Hand crafting to may be an option for your game providing you or someone else has the time to spare. You’ll read about a real world example of this technique later in this article.
Along with the announcement of their release date, Bethesda did something quite clever.
They informed everyone about their debut game being released on the night, “Fallout Shelter”
How Fallout Shelter changed the playing field…
With a little bit of extra investment into their franchise, Bethesda shook up the battle grounds and secured themselves that very important extra bit of interest in Fallout.
For those unaware Fallout Shelter is a stand alone, free to play mobile simulation game in which you control your own vault.
The concept was simple but resulted in an overnight sensation resulting in it becoming the number one downloaded game in 48 countries.
What’s important to remember: this game was marketing material.
Reach an untapped market. Get new fans for free, sell more copies when Fallout 4 releases.
You may not be able to create two games, but you can do this:
Create free assets for you game to share with your fans. From artwork, music and even physical items there’s plenty to go around.
A great example of this can be seen from Teaboy games, developers of the game Fallen.
I caught up with Fraser who explained to me their quirky decision behind their rather interesting freebies:
We wanted something much more interesting and engaging over existing content out there (such as flyers and leaflets), and of course we LOVE Tea – Tea bags were a natural choice for us.
In a relatively inexpensive way (the cost of time and £40 for 500 teabags + materials) Teaboy games had managed to create a memorable piece of marketing that will keep people interested in their brand.
Find out more about them from our Indie Dev Diaries segment
Examples specific to you and your game are hard to list as the dynamics of your situation dictate the sort of stuff you should be releasing to keep interest up.
If you know you can release hilarious video shorts from your game, then go ahead and do that!
If you have a talented composer in your team, and you know your fans enjoy your music then give them something to!
Fallout 4’s name has been EVERYWHERE
How you can use this in your game?
Obviously you don’t have millions of pounds to spend on advertising space.
What you do have is the power and knowledge to get your game out to as many people as possible in the places that matter.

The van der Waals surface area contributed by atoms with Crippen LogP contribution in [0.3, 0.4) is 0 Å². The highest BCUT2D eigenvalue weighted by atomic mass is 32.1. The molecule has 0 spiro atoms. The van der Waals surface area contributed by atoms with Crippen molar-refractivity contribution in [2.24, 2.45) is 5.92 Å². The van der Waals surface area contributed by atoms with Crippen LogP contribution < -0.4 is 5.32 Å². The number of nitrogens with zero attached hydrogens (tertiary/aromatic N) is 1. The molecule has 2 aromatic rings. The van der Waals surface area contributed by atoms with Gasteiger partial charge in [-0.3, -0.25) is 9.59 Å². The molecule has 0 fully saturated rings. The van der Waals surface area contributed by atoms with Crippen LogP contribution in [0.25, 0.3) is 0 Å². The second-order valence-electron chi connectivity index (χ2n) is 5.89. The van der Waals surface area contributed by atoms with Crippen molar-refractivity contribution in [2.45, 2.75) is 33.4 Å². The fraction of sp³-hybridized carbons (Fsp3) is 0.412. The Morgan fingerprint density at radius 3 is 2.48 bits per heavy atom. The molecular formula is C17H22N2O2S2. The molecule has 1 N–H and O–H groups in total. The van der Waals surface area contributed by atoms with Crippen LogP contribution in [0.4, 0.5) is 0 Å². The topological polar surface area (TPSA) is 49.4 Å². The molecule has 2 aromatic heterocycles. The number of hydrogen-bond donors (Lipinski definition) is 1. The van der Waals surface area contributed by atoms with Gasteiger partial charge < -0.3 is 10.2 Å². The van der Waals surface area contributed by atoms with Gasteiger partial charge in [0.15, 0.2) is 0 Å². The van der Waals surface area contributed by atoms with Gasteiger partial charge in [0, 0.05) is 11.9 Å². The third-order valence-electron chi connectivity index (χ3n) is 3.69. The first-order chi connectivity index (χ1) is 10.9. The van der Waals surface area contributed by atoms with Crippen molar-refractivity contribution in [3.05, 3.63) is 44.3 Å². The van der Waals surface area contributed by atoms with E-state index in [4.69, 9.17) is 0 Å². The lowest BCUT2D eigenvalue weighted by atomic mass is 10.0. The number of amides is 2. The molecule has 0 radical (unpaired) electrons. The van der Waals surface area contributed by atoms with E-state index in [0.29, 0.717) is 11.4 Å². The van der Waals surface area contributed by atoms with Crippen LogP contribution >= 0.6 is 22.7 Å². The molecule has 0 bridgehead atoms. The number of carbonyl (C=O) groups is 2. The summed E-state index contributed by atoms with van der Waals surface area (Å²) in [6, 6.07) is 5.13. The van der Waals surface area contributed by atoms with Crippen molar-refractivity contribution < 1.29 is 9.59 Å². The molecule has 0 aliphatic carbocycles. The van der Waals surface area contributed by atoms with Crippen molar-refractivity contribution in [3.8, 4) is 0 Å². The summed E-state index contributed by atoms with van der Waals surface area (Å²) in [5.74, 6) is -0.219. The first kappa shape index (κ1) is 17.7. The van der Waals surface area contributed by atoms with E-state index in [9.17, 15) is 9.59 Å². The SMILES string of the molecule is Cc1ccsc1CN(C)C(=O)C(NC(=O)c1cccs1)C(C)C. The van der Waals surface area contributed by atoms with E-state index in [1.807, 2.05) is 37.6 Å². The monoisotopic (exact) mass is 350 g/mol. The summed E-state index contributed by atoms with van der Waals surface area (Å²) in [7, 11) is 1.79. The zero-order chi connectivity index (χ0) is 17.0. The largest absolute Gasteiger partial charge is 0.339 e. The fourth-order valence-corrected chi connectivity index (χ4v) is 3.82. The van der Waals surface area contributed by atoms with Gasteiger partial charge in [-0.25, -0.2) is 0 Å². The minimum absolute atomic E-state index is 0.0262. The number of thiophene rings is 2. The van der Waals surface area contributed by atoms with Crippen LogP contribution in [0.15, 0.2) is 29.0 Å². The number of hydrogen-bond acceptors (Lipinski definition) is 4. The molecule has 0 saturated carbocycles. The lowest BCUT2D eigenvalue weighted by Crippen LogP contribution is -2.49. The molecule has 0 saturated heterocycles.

Of course its going to take time (unless you have a team of evil minions at your disposal), however if you have some sense of your target audience then you should already know how to reach them.
If this is something you find yourself struggling on or want to make sure you’ve got it right then check out the checklist download which has a page attached for this specific purpose.
Assuming you fully understand your market reach, contacting local press as well as global games press should be a breeze for you.
Make sure to leave no stone unturned by pursuing all possible outreach avenues for your game in a way that is personal to each source.
Fallout 4’s marketing is ongoing
Have you browsed Twitter, Facebook or Reddit in the past few days?
You’ll no doubt still be seeing a few pictures floating around with more and more expected as the modders kick into action.
People are actively encouraged to share their in game experiences with the world through subtle features that Bethesda included within their games.
What are these features?
If I was to name them all then we’ll be here for quite a while, but below I’ve picked out one below to explore in a bit more detail.
The on going marketing of easter eggs.
This may come as a bit of a surprise to you, but it’s certainly no lie.
Easter eggs are a hilarious and personal way of increasing the on going marketing of your game.
When a player sees something that they believe they would not have normally noticed they will immediately want to share this with their friends.
A good example of this the teddy bears that are all so abundant throughout Fallout 4.
Players have slowly been noticing the peculiar positions that the teddy bears within the game have been placed leading them to be be plastered all over social media.
It even got so far that one reddit user felt the need to create an album of all the bears together.
Here’s a few ideas you could explore in your own game:
- Add share buttons to your game
- Run content competitions
- Showcase the best content
- Add more value to your game over time
- Utilize social media and user interaction
- Press release important additions
- Use seasonal events to your advantage
- Include funny and entertaining things within your game to share (think easter eggs)
- Highlight and encourage video content / streaming
Now It’s Your Turn
You just saw a real life example of a major piece of game marketing in action.
But for you to get value from this, you need to take action on it.
The next step? Download the checklist below.
Click on the image and enter your email to get access to the free checklist: